In our last blog, we introduced you to Jim Campbell, Vice President of Construction Sales at AvidXchange, Inc. In today’s blog, we present part II of our Q&A with the construction industry expert. We’ll cover topics like technology, B2B fraud, why companies still cling to paper checks, and electronic payment automation.
What does the landscape of the construction industry in 2016 look like?
When we look at business at large, the construction industry is not an early adopter of technology. In the construction industry, some say the greatest invention in the last 100 years was the air gun!
There are ways to increase productivity, but the work – the manual labor – still has to be done. What automation has helped with is the bidding, estimating, and BIM (building information modeling) of the construction business. Companies can better forecast with automation, anticipate conflicts in the building process, and keep track of revisions to design plans and specifications.
Discovering problems early are less costly than discovering problems late in the game. If you’ve got to fix the substructure or a pipe below the surface, it’s a big difference if the concrete has been poured and hardened already. You can’t uncut the grass. With automation, however, construction companies can see these issues before they happen and save money in the process. Project managers are using tablets and other mobile devices out in the field to log accurate data and, in some cases, approve invoices on-site when they know jobs are finished.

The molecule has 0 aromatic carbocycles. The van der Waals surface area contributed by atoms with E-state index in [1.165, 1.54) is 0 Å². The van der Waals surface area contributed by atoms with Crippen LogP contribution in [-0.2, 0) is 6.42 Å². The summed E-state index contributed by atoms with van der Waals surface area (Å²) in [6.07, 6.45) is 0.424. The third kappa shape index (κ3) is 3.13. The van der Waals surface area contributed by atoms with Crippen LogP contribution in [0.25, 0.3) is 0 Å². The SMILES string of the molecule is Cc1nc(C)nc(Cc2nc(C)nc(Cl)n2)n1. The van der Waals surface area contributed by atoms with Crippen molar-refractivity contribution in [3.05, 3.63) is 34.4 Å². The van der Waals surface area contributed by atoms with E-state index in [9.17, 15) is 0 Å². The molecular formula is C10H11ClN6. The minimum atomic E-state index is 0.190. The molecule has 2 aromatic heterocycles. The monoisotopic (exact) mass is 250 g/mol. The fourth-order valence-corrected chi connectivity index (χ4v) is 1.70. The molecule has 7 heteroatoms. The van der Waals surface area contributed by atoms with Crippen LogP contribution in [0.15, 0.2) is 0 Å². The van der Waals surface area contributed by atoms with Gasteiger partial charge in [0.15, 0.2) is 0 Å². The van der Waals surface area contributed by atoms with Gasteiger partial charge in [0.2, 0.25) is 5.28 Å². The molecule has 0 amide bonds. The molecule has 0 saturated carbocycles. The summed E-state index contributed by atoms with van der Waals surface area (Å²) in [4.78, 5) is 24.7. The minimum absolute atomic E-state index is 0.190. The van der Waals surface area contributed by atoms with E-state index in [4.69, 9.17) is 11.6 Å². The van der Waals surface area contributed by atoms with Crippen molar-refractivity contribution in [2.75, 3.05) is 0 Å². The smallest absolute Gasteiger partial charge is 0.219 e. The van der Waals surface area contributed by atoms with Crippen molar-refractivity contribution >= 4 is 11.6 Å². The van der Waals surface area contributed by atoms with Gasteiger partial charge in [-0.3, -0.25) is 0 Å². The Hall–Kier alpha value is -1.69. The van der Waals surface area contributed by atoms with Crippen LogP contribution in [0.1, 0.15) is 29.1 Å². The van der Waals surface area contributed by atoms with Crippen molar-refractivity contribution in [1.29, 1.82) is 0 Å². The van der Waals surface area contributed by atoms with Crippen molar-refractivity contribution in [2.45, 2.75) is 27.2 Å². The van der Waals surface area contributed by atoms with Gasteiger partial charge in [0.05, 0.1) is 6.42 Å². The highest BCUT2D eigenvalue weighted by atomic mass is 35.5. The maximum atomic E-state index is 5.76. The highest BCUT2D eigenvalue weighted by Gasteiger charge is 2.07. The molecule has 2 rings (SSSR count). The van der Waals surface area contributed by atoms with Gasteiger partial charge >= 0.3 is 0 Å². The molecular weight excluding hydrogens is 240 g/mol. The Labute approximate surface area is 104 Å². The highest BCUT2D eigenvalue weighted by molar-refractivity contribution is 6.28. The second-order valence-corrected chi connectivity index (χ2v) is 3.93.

How does B2B fraud affect the construction industry? How does automation help reduce it?
The unique thing about B2B fraud in regards to the construction industry is the amount of money we’re dealing with. A lot of money flows through construction companies, which makes it easier to conduct fraud unnoticed. There’s a lot of paper checks, too.
If someone called you up and asked, “Can I have your name, address, bank account number, and, by the way, what does your signature look like?” You would hang up on that person immediately! Yet, that’s exactly the information you provide every single time you mail a check.
I serve on the board for a community bank, and we spend a lot of time talking about fraud and making sure we’re taking all the proper precautions. Automation enforces strict adherence to business rules, which reduces opportunities to commit fraud. We’ve come a long way from those three-part dot matrix checks!
What’s the deal with ePayments? Why are companies still using paper checks?
One phrase you’ll repeatedly hear in the construction industry is, ‘That’s the way we’ve always done it.’ Old habits are hard to break; familiarity breeds comfort. When we get in a routine, we resist change. Electronic payment is by and large a new concept to the construction industry. In our discussions with vendors, we know they prefer to receive electronic payments for all the benefits we’ve already discussed: getting paid sooner, avoiding manual tasks, and increased fraud detection.
But the construction industry is, as I mentioned earlier, a late adopter when it comes to technology. Contractors are a close-knit group and they learn a lot from what others are doing. Once something catches traction, adoption ramps up pretty quickly. Electronic payments can be dedicated to a specific vendor for a specific amount. Once that amount is paid, the virtual credit card (VCC) number goes away and can’t be used again. The notion of giving someone credit card information goes away too.